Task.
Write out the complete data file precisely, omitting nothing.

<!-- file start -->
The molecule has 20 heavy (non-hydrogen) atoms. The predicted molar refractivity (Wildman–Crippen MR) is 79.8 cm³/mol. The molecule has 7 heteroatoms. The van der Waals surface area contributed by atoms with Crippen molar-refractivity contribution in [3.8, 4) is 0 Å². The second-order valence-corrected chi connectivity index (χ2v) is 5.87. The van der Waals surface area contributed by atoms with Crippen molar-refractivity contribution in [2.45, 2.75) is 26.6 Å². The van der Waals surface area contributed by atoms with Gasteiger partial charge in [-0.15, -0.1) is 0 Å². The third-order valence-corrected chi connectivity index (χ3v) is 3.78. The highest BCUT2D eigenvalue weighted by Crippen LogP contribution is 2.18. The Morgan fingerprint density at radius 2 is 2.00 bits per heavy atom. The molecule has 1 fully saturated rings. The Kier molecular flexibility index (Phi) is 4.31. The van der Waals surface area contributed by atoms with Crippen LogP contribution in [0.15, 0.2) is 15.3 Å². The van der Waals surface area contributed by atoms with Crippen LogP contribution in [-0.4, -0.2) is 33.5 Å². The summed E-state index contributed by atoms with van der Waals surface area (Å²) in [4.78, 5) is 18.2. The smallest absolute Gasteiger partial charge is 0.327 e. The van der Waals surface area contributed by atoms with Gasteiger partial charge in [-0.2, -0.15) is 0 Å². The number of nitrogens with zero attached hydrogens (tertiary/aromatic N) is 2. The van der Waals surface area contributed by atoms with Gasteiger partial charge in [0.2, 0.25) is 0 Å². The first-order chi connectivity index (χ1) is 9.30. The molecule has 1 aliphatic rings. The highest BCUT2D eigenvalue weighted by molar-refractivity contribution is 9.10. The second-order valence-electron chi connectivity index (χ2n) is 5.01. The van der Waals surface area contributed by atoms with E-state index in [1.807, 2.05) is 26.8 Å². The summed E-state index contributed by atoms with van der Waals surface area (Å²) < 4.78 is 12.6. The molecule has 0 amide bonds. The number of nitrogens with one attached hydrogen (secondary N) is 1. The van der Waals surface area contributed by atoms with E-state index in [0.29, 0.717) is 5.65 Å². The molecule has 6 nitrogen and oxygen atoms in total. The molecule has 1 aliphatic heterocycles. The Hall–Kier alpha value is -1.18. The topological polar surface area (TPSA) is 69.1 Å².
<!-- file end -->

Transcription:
The molecule has 20 heavy (non-hydrogen) atoms. The predicted molar refractivity (Wildman–Crippen MR) is 79.8 cm³/mol. The molecule has 7 heteroatoms. The van der Waals surface area contributed by atoms with Crippen molar-refractivity contribution in [3.8, 4) is 0 Å². The second-order valence-corrected chi connectivity index (χ2v) is 5.87. The van der Waals surface area contributed by atoms with Crippen molar-refractivity contribution in [2.45, 2.75) is 26.6 Å². The van der Waals surface area contributed by atoms with Gasteiger partial charge in [-0.15, -0.1) is 0 Å². The third-order valence-corrected chi connectivity index (χ3v) is 3.78. The highest BCUT2D eigenvalue weighted by Crippen LogP contribution is 2.18. The Morgan fingerprint density at radius 2 is 2.00 bits per heavy atom. The molecule has 1 fully saturated rings. The Kier molecular flexibility index (Phi) is 4.31. The van der Waals surface area contributed by atoms with Crippen LogP contribution in [0.15, 0.2) is 15.3 Å². The van der Waals surface area contributed by atoms with Crippen LogP contribution in [-0.4, -0.2) is 33.5 Å². The summed E-state index contributed by atoms with van der Waals surface area (Å²) in [4.78, 5) is 18.2. The smallest absolute Gasteiger partial charge is 0.327 e. The van der Waals surface area contributed by atoms with Gasteiger partial charge in [-0.2, -0.15) is 0 Å². The number of nitrogens with zero attached hydrogens (tertiary/aromatic N) is 2. The van der Waals surface area contributed by atoms with Gasteiger partial charge in [0.2, 0.25) is 0 Å². The first-order chi connectivity index (χ1) is 9.30. The molecule has 1 aliphatic rings. The highest BCUT2D eigenvalue weighted by molar-refractivity contribution is 9.10. The second-order valence-electron chi connectivity index (χ2n) is 5.01. The van der Waals surface area contributed by atoms with E-state index in [1.807, 2.05) is 26.8 Å². The summed E-state index contributed by atoms with van der Waals surface area (Å²) < 4.78 is 12.6. The molecule has 0 amide bonds. The number of nitrogens with one attached hydrogen (secondary N) is 1. The van der Waals surface area contributed by atoms with E-state index in [0.29, 0.717) is 5.65 Å². The molecule has 6 nitrogen and oxygen atoms in total. The molecule has 1 aliphatic heterocycles. The Hall–Kier alpha value is -1.18. The topological polar surface area (TPSA) is 69.1 Å².